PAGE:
Every week it seems like there’s someone else in Louisville media these folks want to jump. When it comes to them? We’re not allowed to ask questions or raise concerns because we get personally attacked. Even Eric Flack is better than that (he, too, turns things like this down).

More Of That Epic Greg Fischer Transparency

Just in case you needed more proof that Greg Fischer is so out-of-touch with the average citizen it’s painful. Louisville Mayor Greg Fischer says he has concerns about the proposal to increase the minimum wage in Louisville. [WDRB]

Because that’ll make his already incompetent team function better with all those distractions? Mayor Greg Fischer is moving his office to the Kentucky Center during IdeaFestival next week. [C-J/AKN]

Whiskey Row is already home to several bars and restaurants. Owners and managers are reacting to the news of Brown-Forman’s plans to build an Old Forester distillery at 117 and 119 Main Street. [WHAS11]

Way to go, Kentucky! Substantiated reports of child abuse and neglect in Kentucky continued to increase last fiscal year, with substance abuse remaining a leading cause of the problem, according to the latest state report on the issue. [H-L]

Can you imagine? What a horrible way to die. A person is dead after becoming trapped in a septic tank Thursday evening in the 14000 block of Potter Road in southeastern Jefferson County. [WLKY]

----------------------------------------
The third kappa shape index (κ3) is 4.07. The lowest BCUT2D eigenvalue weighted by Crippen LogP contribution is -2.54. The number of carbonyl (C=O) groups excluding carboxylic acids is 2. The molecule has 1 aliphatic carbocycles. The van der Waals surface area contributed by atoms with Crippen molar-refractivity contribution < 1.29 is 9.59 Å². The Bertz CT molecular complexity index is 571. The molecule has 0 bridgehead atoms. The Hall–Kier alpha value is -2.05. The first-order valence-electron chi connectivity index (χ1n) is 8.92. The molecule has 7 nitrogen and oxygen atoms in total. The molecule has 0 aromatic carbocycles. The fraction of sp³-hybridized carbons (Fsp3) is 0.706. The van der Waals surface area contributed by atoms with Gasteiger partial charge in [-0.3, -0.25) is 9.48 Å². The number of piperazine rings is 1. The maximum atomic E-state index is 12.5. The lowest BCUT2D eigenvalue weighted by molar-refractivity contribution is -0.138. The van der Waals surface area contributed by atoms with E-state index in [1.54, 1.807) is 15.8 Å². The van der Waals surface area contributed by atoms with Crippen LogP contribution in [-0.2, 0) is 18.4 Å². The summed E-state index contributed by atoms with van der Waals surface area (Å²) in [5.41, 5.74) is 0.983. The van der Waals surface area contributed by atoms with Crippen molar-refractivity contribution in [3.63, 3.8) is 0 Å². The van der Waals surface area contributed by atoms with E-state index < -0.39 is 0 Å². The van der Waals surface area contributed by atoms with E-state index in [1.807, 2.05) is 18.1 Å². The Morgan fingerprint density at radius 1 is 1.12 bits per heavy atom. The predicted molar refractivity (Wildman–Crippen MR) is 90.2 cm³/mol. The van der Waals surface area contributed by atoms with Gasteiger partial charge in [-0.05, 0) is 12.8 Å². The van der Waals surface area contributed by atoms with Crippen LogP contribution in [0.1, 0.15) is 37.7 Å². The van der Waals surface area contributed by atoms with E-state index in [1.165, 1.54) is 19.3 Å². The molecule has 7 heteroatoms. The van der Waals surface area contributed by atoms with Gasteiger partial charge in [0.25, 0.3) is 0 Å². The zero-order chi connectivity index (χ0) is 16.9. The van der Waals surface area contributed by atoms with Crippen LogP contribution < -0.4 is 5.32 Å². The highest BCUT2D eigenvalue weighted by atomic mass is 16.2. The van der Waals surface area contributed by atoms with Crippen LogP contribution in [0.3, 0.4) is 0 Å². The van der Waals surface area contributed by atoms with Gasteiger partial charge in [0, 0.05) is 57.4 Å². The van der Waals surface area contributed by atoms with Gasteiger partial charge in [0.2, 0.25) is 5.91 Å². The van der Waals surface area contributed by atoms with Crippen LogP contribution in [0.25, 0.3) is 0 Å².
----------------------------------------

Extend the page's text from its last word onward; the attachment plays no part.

The U.S. has more low-paying jobs than any other country in the Organisation for Economic Co-operation and Development, an economic group of 34 developed countries. [HuffPo]

General Electric signaled plans to make a major investment at Appliance Park in Louisville even as it sells the appliance division to Electrolux. [WAVE3]

Remember that time we broke a big story about Greg Fischer’s corrupt administration and he tried to cover everything up? Then an investigative committee was formed to tan his hide? And a criminal investigation was launched? Yeah? Now there’s a whistleblower law being created to combat Greg Fischer’s nonsense and it’s going to be called SADIE’S LAW. It’s the biggest F.U. to a mayor in Louisville in decades. The scandal he tried to cover up will now haunt him forever in the form of a law. [The ‘Ville Voice]

Louisville Metro Council candidates Bill Hollander and Laura Rice jousted in a debate Monday night over a variety of issues, including a proposed wage hike. [WFPL]

Eighteen years after it was published, “Dark Alliance,” the San Jose Mercury News’s bombshell investigation into links between the cocaine trade, Nicaragua’s Contra rebels, and African American neighborhoods in California, remains one of the most explosive and controversial exposés in American journalism. [The Intercept]

The Louisville Bats could have a new majority owner within the next month. [Business First]

The mayor and some council members are changing marina plans just in time for Wednesday’s redevelopment meeting, hoping this version will have the most support from all decision makers. [News & Tribune]

You Are Already Drunk For Oaks At 8:00 A.M.

Yum! Brands is about to get a new CEO. David Novak, who has served in the top spot since 1999, is stepping down to become the executive chairman. [WDRB]

Twelve days before the Kentucky Derby, trainer Steve Asmussen pointedly started a conversation with reporters with a query of his own: “Any PETA questions?” [C-J/AKN]